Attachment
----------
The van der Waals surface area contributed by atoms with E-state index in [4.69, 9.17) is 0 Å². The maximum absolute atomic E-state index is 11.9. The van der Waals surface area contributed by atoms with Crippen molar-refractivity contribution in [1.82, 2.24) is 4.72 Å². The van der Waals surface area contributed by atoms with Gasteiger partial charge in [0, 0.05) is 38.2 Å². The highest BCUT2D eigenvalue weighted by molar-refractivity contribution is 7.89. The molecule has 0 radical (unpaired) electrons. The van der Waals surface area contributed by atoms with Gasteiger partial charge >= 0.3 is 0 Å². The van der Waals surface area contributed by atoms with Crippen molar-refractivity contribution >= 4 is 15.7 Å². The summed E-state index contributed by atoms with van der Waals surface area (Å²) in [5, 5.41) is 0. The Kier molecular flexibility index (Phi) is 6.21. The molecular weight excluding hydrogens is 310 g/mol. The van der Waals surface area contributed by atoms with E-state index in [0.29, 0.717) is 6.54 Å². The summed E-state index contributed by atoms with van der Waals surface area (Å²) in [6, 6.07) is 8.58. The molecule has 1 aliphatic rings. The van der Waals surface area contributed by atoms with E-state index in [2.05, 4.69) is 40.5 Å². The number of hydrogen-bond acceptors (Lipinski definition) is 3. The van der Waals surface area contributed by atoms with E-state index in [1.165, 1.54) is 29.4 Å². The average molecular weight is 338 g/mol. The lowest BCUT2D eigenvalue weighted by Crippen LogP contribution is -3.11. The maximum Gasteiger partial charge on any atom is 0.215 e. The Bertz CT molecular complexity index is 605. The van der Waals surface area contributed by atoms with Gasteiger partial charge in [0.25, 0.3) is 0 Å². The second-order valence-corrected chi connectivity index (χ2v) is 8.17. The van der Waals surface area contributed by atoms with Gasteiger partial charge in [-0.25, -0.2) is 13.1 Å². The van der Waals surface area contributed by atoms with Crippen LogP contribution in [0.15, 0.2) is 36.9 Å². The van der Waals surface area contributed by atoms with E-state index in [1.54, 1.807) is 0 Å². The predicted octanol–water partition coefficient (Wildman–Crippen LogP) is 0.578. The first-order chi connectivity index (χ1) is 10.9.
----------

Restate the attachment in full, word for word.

The van der Waals surface area contributed by atoms with E-state index in [4.69, 9.17) is 0 Å². The maximum absolute atomic E-state index is 11.9. The van der Waals surface area contributed by atoms with Crippen molar-refractivity contribution in [1.82, 2.24) is 4.72 Å². The van der Waals surface area contributed by atoms with Gasteiger partial charge in [0, 0.05) is 38.2 Å². The highest BCUT2D eigenvalue weighted by molar-refractivity contribution is 7.89. The molecule has 0 radical (unpaired) electrons. The van der Waals surface area contributed by atoms with Gasteiger partial charge >= 0.3 is 0 Å². The van der Waals surface area contributed by atoms with Crippen molar-refractivity contribution >= 4 is 15.7 Å². The summed E-state index contributed by atoms with van der Waals surface area (Å²) in [5, 5.41) is 0. The Kier molecular flexibility index (Phi) is 6.21. The molecular weight excluding hydrogens is 310 g/mol. The van der Waals surface area contributed by atoms with E-state index in [0.29, 0.717) is 6.54 Å². The summed E-state index contributed by atoms with van der Waals surface area (Å²) in [6, 6.07) is 8.58. The molecule has 1 aliphatic rings. The van der Waals surface area contributed by atoms with E-state index in [2.05, 4.69) is 40.5 Å². The number of hydrogen-bond acceptors (Lipinski definition) is 3. The van der Waals surface area contributed by atoms with E-state index in [1.165, 1.54) is 29.4 Å². The average molecular weight is 338 g/mol. The lowest BCUT2D eigenvalue weighted by Crippen LogP contribution is -3.11. The maximum Gasteiger partial charge on any atom is 0.215 e. The Bertz CT molecular complexity index is 605. The van der Waals surface area contributed by atoms with Gasteiger partial charge in [0.25, 0.3) is 0 Å². The second-order valence-corrected chi connectivity index (χ2v) is 8.17. The van der Waals surface area contributed by atoms with Gasteiger partial charge in [-0.25, -0.2) is 13.1 Å². The van der Waals surface area contributed by atoms with Crippen LogP contribution in [0.15, 0.2) is 36.9 Å². The van der Waals surface area contributed by atoms with E-state index in [1.54, 1.807) is 0 Å². The predicted octanol–water partition coefficient (Wildman–Crippen LogP) is 0.578. The first-order chi connectivity index (χ1) is 10.9.